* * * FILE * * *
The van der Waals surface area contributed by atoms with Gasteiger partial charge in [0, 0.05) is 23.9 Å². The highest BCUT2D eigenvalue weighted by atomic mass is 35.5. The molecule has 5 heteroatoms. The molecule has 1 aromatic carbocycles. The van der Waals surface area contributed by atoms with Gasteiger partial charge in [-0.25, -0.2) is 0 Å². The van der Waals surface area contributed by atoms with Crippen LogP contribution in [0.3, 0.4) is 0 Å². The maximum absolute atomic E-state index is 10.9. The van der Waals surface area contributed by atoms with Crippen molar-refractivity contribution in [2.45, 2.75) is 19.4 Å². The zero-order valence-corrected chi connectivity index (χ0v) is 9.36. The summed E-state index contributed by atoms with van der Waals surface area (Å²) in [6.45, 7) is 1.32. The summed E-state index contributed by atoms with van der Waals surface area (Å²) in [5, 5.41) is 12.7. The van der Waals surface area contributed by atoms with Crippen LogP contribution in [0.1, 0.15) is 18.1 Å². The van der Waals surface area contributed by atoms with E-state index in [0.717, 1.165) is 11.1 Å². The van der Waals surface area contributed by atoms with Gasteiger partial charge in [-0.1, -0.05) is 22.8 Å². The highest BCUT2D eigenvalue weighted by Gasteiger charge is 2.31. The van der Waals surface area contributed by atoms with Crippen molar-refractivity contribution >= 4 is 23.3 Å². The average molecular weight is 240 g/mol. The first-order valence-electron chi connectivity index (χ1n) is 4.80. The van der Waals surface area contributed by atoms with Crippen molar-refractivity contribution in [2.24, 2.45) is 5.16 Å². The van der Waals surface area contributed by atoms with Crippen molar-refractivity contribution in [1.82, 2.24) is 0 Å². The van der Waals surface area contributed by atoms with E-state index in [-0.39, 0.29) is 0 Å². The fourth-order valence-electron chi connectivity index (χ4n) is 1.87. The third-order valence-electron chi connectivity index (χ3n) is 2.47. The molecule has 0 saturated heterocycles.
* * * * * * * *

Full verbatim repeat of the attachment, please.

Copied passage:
The van der Waals surface area contributed by atoms with Gasteiger partial charge in [0, 0.05) is 23.9 Å². The highest BCUT2D eigenvalue weighted by atomic mass is 35.5. The molecule has 5 heteroatoms. The molecule has 1 aromatic carbocycles. The van der Waals surface area contributed by atoms with Gasteiger partial charge in [-0.25, -0.2) is 0 Å². The van der Waals surface area contributed by atoms with Crippen LogP contribution in [0.3, 0.4) is 0 Å². The maximum absolute atomic E-state index is 10.9. The van der Waals surface area contributed by atoms with Crippen molar-refractivity contribution in [2.45, 2.75) is 19.4 Å². The zero-order valence-corrected chi connectivity index (χ0v) is 9.36. The summed E-state index contributed by atoms with van der Waals surface area (Å²) in [6.45, 7) is 1.32. The summed E-state index contributed by atoms with van der Waals surface area (Å²) in [5, 5.41) is 12.7. The van der Waals surface area contributed by atoms with Crippen LogP contribution in [0.1, 0.15) is 18.1 Å². The van der Waals surface area contributed by atoms with E-state index in [0.717, 1.165) is 11.1 Å². The van der Waals surface area contributed by atoms with Gasteiger partial charge in [-0.1, -0.05) is 22.8 Å². The highest BCUT2D eigenvalue weighted by Gasteiger charge is 2.31. The van der Waals surface area contributed by atoms with Crippen molar-refractivity contribution >= 4 is 23.3 Å². The average molecular weight is 240 g/mol. The first-order valence-electron chi connectivity index (χ1n) is 4.80. The van der Waals surface area contributed by atoms with Crippen molar-refractivity contribution in [2.24, 2.45) is 5.16 Å². The van der Waals surface area contributed by atoms with Crippen molar-refractivity contribution in [1.82, 2.24) is 0 Å². The van der Waals surface area contributed by atoms with E-state index in [-0.39, 0.29) is 0 Å². The fourth-order valence-electron chi connectivity index (χ4n) is 1.87. The third-order valence-electron chi connectivity index (χ3n) is 2.47. The molecule has 0 saturated heterocycles.